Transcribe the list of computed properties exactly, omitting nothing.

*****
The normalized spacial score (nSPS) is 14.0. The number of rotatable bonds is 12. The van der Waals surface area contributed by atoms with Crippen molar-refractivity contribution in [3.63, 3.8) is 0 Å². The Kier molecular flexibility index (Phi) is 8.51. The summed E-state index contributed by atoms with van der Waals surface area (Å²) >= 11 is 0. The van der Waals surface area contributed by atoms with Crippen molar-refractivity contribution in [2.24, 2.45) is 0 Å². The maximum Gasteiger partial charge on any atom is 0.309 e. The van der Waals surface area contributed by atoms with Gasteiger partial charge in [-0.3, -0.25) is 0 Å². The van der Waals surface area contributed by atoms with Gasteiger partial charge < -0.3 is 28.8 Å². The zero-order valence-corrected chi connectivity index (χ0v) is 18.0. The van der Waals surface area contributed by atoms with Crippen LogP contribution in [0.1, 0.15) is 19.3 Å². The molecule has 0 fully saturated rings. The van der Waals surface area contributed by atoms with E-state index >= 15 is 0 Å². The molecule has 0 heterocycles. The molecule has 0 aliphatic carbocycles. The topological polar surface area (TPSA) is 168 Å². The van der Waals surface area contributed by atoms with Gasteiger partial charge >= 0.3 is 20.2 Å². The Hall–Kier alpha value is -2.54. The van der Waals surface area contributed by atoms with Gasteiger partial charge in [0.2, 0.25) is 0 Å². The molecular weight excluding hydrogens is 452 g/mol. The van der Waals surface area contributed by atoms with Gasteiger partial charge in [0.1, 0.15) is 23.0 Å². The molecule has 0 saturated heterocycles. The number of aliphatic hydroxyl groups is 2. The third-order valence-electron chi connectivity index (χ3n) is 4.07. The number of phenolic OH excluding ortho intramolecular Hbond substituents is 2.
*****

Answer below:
The normalized spacial score (nSPS) is 14.0. The number of rotatable bonds is 12. The van der Waals surface area contributed by atoms with Crippen molar-refractivity contribution in [3.63, 3.8) is 0 Å². The Kier molecular flexibility index (Phi) is 8.51. The summed E-state index contributed by atoms with van der Waals surface area (Å²) >= 11 is 0. The van der Waals surface area contributed by atoms with Crippen molar-refractivity contribution in [2.24, 2.45) is 0 Å². The maximum Gasteiger partial charge on any atom is 0.309 e. The van der Waals surface area contributed by atoms with Gasteiger partial charge in [-0.3, -0.25) is 0 Å². The van der Waals surface area contributed by atoms with Gasteiger partial charge < -0.3 is 28.8 Å². The zero-order valence-corrected chi connectivity index (χ0v) is 18.0. The van der Waals surface area contributed by atoms with Crippen LogP contribution in [0.1, 0.15) is 19.3 Å². The molecule has 0 fully saturated rings. The van der Waals surface area contributed by atoms with E-state index >= 15 is 0 Å². The molecule has 0 heterocycles. The molecule has 0 aliphatic carbocycles. The topological polar surface area (TPSA) is 168 Å². The van der Waals surface area contributed by atoms with Gasteiger partial charge >= 0.3 is 20.2 Å². The Hall–Kier alpha value is -2.54. The van der Waals surface area contributed by atoms with Gasteiger partial charge in [0.2, 0.25) is 0 Å². The molecular weight excluding hydrogens is 452 g/mol. The van der Waals surface area contributed by atoms with Gasteiger partial charge in [0.1, 0.15) is 23.0 Å². The molecule has 0 saturated heterocycles. The number of aliphatic hydroxyl groups is 2. The third-order valence-electron chi connectivity index (χ3n) is 4.07. The number of phenolic OH excluding ortho intramolecular Hbond substituents is 2.